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Summer safety for seniors

Summer is almost here, and the greater Houston area is preparing for its notoriously sweltering conditions.  Summer is a time for fun and activity, but certain precautions need to be taken to ensure that the heat does not interfere.  This is especially important for populations that are at slightly higher risk for problems, like our seniors.  The following tips can help to keep our seniors healthy so that they can enjoy all that summertime has to offer.

  1. Stay hydrated.  Increased temperatures lead to increased chances of dehydration.  This is especially true for seniors, who are more susceptible. As one ages, one’s body starts to lose the ability to conserve water.  Seniors may also be less aware of thirst and be more sensitive to changes in temperature than younger people.  For these reasons, it is important that seniors get plenty of water, as well as supplements to replace the salt and potassium that is lost through sweating.
  2. Make sure that medications are stored in places that are kept room temperature or below. Many medications become less effective when heated above about 78 degrees, so try to avoid carrying those when you are going to be in the heat for an extended period of time.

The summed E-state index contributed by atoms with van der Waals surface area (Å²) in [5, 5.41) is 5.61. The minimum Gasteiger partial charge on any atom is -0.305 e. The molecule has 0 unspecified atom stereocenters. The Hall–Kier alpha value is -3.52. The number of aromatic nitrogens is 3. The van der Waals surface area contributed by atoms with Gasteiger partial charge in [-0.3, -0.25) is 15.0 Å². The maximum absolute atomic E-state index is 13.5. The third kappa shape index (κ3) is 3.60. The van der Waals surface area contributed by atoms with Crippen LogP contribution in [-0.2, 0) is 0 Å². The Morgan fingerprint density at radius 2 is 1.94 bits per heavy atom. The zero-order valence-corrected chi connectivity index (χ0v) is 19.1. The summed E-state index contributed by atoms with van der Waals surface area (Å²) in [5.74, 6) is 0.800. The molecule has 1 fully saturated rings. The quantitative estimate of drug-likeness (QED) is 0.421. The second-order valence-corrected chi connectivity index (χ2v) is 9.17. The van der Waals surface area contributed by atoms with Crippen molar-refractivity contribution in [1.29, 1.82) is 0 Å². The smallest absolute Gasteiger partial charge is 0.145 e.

3. Try to stay cool. This is especially true for seniors who suffer from chronic medical conditions.  As we age, the body becomes less able to adjust to changes in temperature, and certain chronic conditions and prescription medications can exacerbate this problem even further.
  4. Use sunscreen, wear hats and sunglasses, and use bug repellent when out in the sun.  Seniors are more susceptible to the unhealthy effects of sun exposure, so they require more protection, though everyone needs to wear sunscreen when outdoors.  Seniors are also more susceptible to insect-borne pathogens like West Nile than younger people, so bug spray is a must.
  5. Observe for warning signs of hyperthermia and heat stroke. As we mentioned before, seniors are at greater risk for dehydration and are physically less able to adjust to temperature changes.  So look for these signs that hyperthermia may be setting in:
  • A body temperature greater than 104 degrees
  • Not sweating, even when it’s hot
  • Dry, flushed skin
  • Headache
  • Heavy breathing or rapid pulse
  • Changes in behavior like agitation or confusion
  • Nausea or vomiting
  • Fainting

These tips should help keep your senior’s summer safe, enjoyable and fun.  For more information or to ask about our availability, contact Unlimited Care Cottages today!